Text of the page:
If there is a place to discuss the cultural crisis in Western civilization, the restored fourteenth-century Carthusian Charterhouse in Gaming, Austria is certainly the setting. From its austere origins, the monastery has weathered a number of cultural crises – the Renaissance, the pseudo-Reformation, the Enlightment, communist occupation and the present modern cultural assault.
This rich setting was part of what led the Tradition Family Property (TFP) organizations in France and Austria to host the Fifth International Student Summer Conference (Université d’été) from July 24-29 at this historical location.
The theme this year was “The Scourge of the Cultural Revolution: The Counter-revolutionary Response.” Well over one hundred participants came from Austria, France, Poland, Brazil, Belarus, the United States, Argentina, Chile and several other nations. Bishop Juan Rodolfo Laise, Bishop Emeritus of San Luis (Argentina) was among the honored guests. The International Pilgrim Statue of Our Lady of Fatima graced the event with her presence.
Discussing the Cultural Revolution
Speakers from several TFPs and esteemed guests delivered timely talks which were simultaneously interpreted in six languages. The principal focus of the meetings was analysis based on the book Revolution and Counter-revolution by Prof. Plinio Corrêa de Oliveira. The Cultural Revolution was seen as part of the hippy and sexual Revolution of the sixties that seeks to destroy logical structures, blur distinctions and genders and destroy civilization and tradition.
Thus, topics ranged from the destruction of the nation-state to the homosexual agenda to the effects of cyber-culture. Young members of the American TFP’s Sedes Sapientiae Institute presented a panel discussion on how fashion and culture shape the mentality of youth.
In addition, the TFPs and participants paid a special tribute to Prof. Plinio Corrêa de Oliveira observing the tenth anniversary of his death.
A Cultural Experience
The program was not only academic. Participants experience firsthand Christian civilization which is the proper response to the Cultural Revolution. Whether it be the centuries-old Spanish Riding School, the crypt-cemetery of the Hapsburg dynasty beneath the Capuchin Church in Vienna, or a visit to traditional pastry shop, the rich cultural Catholic tradition of Austria are impressive and inspiring.
At the magnificent St. Stephan’s Cathedral in central Vienna, the TFPs unfurled their large red standards for the first time in the public square.
During a three-hour boat trip up the Danube River, all marveled at charming baroque churches, fairytale villages and medieval castles where one could almost sense the presence of Richard the Lion Hearted who was imprisoned nearby. Indeed, Christianity created a marvelous civilization.
Everything was done in a Catholic atmosphere that fit well with the former monastery setting. There was daily Mass where Bishop Laise delivered inspiring sermons. The rosary and the scapular were promoted. All were invited to participate in a prayer vigil before the International Pilgrim Statue of Our Lady of Fatima.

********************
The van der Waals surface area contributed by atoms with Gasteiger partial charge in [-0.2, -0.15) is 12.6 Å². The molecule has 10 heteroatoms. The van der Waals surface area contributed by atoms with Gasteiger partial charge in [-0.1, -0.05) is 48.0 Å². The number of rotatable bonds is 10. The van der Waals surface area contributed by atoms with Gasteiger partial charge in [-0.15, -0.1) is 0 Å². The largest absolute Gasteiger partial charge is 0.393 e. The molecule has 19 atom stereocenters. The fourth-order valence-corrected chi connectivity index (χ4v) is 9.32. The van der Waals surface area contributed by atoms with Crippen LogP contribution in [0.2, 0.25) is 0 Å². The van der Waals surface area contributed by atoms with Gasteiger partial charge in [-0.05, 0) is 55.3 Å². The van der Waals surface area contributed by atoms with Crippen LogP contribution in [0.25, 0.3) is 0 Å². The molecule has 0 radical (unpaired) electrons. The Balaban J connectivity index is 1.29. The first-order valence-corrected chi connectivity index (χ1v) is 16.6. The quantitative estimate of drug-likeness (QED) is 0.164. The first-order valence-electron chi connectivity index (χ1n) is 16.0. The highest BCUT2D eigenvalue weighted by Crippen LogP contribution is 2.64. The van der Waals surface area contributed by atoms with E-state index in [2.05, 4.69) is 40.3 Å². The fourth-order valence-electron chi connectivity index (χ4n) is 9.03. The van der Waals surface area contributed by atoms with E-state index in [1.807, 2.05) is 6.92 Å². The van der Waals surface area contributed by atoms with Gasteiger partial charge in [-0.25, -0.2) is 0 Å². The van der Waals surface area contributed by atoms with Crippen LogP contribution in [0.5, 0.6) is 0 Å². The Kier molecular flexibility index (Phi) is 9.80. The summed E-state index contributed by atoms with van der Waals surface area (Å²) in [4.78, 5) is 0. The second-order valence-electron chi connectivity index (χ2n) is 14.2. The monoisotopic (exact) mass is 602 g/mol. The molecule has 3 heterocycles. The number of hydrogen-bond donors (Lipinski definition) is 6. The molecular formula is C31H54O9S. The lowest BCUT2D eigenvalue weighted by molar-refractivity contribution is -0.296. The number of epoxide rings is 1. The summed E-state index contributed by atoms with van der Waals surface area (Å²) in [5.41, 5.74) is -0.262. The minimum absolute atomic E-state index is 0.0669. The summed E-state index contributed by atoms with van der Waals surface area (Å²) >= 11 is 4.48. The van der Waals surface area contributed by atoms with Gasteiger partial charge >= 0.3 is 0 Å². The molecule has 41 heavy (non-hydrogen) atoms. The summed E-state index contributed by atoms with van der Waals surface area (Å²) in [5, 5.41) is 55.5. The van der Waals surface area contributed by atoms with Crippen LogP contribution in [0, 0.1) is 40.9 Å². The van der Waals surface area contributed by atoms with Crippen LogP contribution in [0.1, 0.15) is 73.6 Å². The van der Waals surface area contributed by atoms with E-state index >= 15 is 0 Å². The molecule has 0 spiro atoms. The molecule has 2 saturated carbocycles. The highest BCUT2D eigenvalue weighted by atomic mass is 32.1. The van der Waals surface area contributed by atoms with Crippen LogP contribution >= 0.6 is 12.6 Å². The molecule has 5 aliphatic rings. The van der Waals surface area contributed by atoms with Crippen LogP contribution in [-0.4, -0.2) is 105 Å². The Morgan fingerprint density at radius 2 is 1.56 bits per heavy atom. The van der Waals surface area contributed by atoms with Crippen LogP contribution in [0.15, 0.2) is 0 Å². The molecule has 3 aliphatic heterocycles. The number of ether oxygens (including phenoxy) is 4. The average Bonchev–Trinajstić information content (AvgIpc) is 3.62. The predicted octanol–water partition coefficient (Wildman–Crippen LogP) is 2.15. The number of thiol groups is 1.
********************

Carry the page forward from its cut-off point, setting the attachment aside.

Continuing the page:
The most impressive aspect of the Université d’été was its unity of purpose. Despite the diverse nationalities and the eight languages spoken, participants were able to unite around the universal ideals of the Counter-revolution. They could discuss their experiences. Study workshops took the abstract principles learned in the talks and applied them to concrete reality. The American and several other TFP delegations discussed their own activities and successes.
In between there were long conversations and lively mealtime talk where new international friendships were forged. Such details pointed to the catholic (as universal) aspect of the counter-revolutionary struggle.
Resolution and Enthusiasm
The summer conference ended all too quickly. On the final day, a special audio-visual presentation on the life of Prof. Plinio Corrêa de Oliveira outlined his life’s work. The inspiring words of H.R.I.H. Prince Luis of Orleans-Braganza officially closed the conference.
The solemn final banquet in the ornate Prelate’s Hall provided an opportunity to reflect on the busy week. Diplomas and presents were distributed. Representatives of the national delegations were invited to give their impressions. Their testimonials spoke of resolution and enthusiasm. Closing remarks by Duke Paul of Oldenburg reminded the participants of the fight ahead and the need to take what they learned back to their native lands.
The Université d’été represents an excellent initiative on the part of the TFP organizations in Europe. Excellent organization and coordination ensured that all could concentrate on the matters at hand. All left convinced of the reality of a destructive cultural revolution and the necessity of a Counter-revolutionary response.